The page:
Dublin Circuit Criminal Court
Dublin Circuit Criminal Court

A handyman who claimed he was approached in a dole queue and asked to hold over €20,000 worth of heroin has walked free from court with a suspended sentence.

Colm Carroll (54) formerly of Kilmainham Bank, Emmet Rd, Inchicore, Dublin pleaded guilty to possessing heroin for sale or supply at that address on November 16 last.

Passing sentence at Dublin Circuit Criminal Court, Judge Martin Nolan said he accepted Carroll’s explanation about a man coming up to him in the post office and pressuring him.

The judge said Carroll was “not an organised man” and was at the lower end of culpability in terms of the drug-dealing operation. He noted that while Carroll himself had become addicted to heroin initially as pain relief for serious burns, he had since dealt with his addiction.

“Heroin is a serious painkiller and a very good painkiller; the problem is, it’s very addictive,” said Judge Nolan, imposing a three year sentence which he suspended in full.

Garda Richard Mostyn told prosecuting counsel Lisa Dempsey BL that gardaí searched Carroll’s apartment last November, on foot of information received.

Carroll told gardaí there was heroin in the safe and pointed them towards the keys. He also guided them towards a digital scales, tinfoil and a lightbulb in a kitchen press which was unscrewed and found to contain suspected heroin.

Carroll told gardaí there was about €1,000 worth of heroin in the lightbulb which was for his personal use.

Gardaí discovered several plastic bags in the safe which were analysed and found to contain over 144 grammes of heroin at a market value of €140 per gramme. Garda Mostyn said the total amount of heroin recovered was €20,175.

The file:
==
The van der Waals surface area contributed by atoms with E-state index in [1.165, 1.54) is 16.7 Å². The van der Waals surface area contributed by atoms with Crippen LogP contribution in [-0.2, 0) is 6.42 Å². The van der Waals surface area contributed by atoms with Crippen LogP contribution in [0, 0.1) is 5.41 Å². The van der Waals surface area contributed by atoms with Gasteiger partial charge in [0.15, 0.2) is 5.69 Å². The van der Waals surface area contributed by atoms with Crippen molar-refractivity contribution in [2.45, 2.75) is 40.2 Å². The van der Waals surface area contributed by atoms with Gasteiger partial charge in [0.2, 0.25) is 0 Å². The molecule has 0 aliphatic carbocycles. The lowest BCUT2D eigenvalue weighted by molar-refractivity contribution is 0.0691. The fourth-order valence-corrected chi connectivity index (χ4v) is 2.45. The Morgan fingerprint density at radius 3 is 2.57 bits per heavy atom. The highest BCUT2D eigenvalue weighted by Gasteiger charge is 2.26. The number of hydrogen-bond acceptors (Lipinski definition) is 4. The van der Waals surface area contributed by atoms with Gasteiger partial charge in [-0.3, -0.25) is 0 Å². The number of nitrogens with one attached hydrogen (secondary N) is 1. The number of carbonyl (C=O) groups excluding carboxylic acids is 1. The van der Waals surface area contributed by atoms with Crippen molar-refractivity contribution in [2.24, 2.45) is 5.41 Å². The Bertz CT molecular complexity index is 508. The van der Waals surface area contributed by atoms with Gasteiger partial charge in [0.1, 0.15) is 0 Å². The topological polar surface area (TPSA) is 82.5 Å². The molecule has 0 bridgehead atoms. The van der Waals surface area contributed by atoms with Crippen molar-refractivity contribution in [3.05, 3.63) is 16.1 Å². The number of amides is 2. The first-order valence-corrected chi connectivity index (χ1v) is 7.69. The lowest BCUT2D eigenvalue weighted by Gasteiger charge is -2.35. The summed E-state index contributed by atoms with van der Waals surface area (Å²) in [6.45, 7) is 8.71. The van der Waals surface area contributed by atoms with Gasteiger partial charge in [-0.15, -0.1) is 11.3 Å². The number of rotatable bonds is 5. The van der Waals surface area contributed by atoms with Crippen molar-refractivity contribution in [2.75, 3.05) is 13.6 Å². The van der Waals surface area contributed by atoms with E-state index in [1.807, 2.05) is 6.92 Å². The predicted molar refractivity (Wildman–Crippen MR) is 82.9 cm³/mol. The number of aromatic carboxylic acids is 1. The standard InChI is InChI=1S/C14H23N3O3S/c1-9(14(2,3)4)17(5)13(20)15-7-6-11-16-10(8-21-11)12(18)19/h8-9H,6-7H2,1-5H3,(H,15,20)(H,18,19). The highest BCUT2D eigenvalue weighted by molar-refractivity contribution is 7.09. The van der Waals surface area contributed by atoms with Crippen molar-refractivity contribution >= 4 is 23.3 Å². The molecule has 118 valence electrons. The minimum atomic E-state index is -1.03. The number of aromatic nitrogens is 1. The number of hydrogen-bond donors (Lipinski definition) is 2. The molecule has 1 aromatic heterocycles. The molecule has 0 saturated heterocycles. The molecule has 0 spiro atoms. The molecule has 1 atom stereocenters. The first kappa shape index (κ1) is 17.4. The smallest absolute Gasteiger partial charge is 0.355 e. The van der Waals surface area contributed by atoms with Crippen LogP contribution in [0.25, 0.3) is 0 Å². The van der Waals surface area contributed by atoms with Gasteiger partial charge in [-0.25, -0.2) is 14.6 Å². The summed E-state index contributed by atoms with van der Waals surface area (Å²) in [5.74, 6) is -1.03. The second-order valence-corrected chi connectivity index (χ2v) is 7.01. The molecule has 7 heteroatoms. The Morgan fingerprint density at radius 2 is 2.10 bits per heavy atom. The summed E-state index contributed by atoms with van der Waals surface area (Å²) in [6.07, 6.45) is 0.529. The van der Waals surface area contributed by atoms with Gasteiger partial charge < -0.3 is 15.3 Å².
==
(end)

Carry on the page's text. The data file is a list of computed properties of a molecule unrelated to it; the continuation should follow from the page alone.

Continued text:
Carroll himself was searched and gardaí found the sum of €5,950 in fifty- euro notes in his pockets, which he claimed came from the recent sale of his car. Carroll was arrested and said a man had come up to him in the dole queue at the post office and had asked him to hold the heroin, adding, “You don’t want to say no to this man”.

“They picked me out in the queue, they were watching me. I remember thinking they were marking me,” he told gardaí.

He said he thought he was in danger and that he was relieved when the gardaí came as he no longer had to worry about what was in the apartment.

Carroll told gardaí that the man rang him a few days later and said they would come to his apartment the next week to take the drugs and that he’d be “sorted”. Carroll said he had received no payment. Carroll said he planned to change his post office so he wouldn’t bump into the man again.

He has six previous minor convictions dating from between 1979 and 1991, including road traffic offences, larceny and malicious damage.

Judge Nolan said the previous offences were too old to be of relevance.

Garda Mostyn agreed with Garnett Orange SC, defending, that the accused man had been extremely cooperative, calm and respectful, and that he was a “quiet man, who lived quietly”.

The court heard he had worked as a handyman.

He also agreed that Carroll had been badly burnt in a house fire in 2004 and when he was no longer on prescribed pain relief, he turned to heroin to relieve the pain and help him sleep.

“I didn’t know I’d get strung out on it,” Carroll told gardaí.

Garda Mostyn said when Carroll was asked why he was keeping almost €6,000 from a car sale on his person months after the sale, he said “cos it’s mine,” and added, “the taxman”.

Mr Orange said his client had left the apartment when asked and was currently “nearly homeless” and sleeping on a friend’s couch in a very strict, no-drink-or-drugs household.

Judge Nolan ruled that €3,000 of the cash be forfeited by way of punishment, with the remainder of €2,950 to be returned to Carroll.

“He might need the rent,” said the judge.

“Thank you very much, your honour,” said Carroll as he left court.

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